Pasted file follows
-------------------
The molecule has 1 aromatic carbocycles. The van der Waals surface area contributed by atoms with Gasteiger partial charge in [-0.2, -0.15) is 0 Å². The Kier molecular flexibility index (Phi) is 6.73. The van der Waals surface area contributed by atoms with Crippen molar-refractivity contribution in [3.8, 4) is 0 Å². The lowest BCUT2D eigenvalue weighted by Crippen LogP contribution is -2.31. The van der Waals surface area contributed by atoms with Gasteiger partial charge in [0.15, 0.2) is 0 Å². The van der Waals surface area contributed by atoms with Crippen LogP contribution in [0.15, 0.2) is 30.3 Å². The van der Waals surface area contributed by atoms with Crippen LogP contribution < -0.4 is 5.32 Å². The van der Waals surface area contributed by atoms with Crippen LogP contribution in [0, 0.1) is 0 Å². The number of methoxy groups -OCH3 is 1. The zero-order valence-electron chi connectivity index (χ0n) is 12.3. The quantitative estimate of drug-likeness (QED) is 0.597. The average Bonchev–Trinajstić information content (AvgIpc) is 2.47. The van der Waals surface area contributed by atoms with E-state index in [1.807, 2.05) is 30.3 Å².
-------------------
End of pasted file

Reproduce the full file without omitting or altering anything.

The molecule has 1 aromatic carbocycles. The van der Waals surface area contributed by atoms with Gasteiger partial charge in [-0.2, -0.15) is 0 Å². The Kier molecular flexibility index (Phi) is 6.73. The van der Waals surface area contributed by atoms with Crippen molar-refractivity contribution in [3.8, 4) is 0 Å². The lowest BCUT2D eigenvalue weighted by Crippen LogP contribution is -2.31. The van der Waals surface area contributed by atoms with Gasteiger partial charge in [0.15, 0.2) is 0 Å². The van der Waals surface area contributed by atoms with Crippen LogP contribution in [0.15, 0.2) is 30.3 Å². The van der Waals surface area contributed by atoms with Crippen LogP contribution < -0.4 is 5.32 Å². The van der Waals surface area contributed by atoms with Crippen LogP contribution in [0, 0.1) is 0 Å². The number of methoxy groups -OCH3 is 1. The zero-order valence-electron chi connectivity index (χ0n) is 12.3. The quantitative estimate of drug-likeness (QED) is 0.597. The average Bonchev–Trinajstić information content (AvgIpc) is 2.47. The van der Waals surface area contributed by atoms with E-state index in [1.807, 2.05) is 30.3 Å².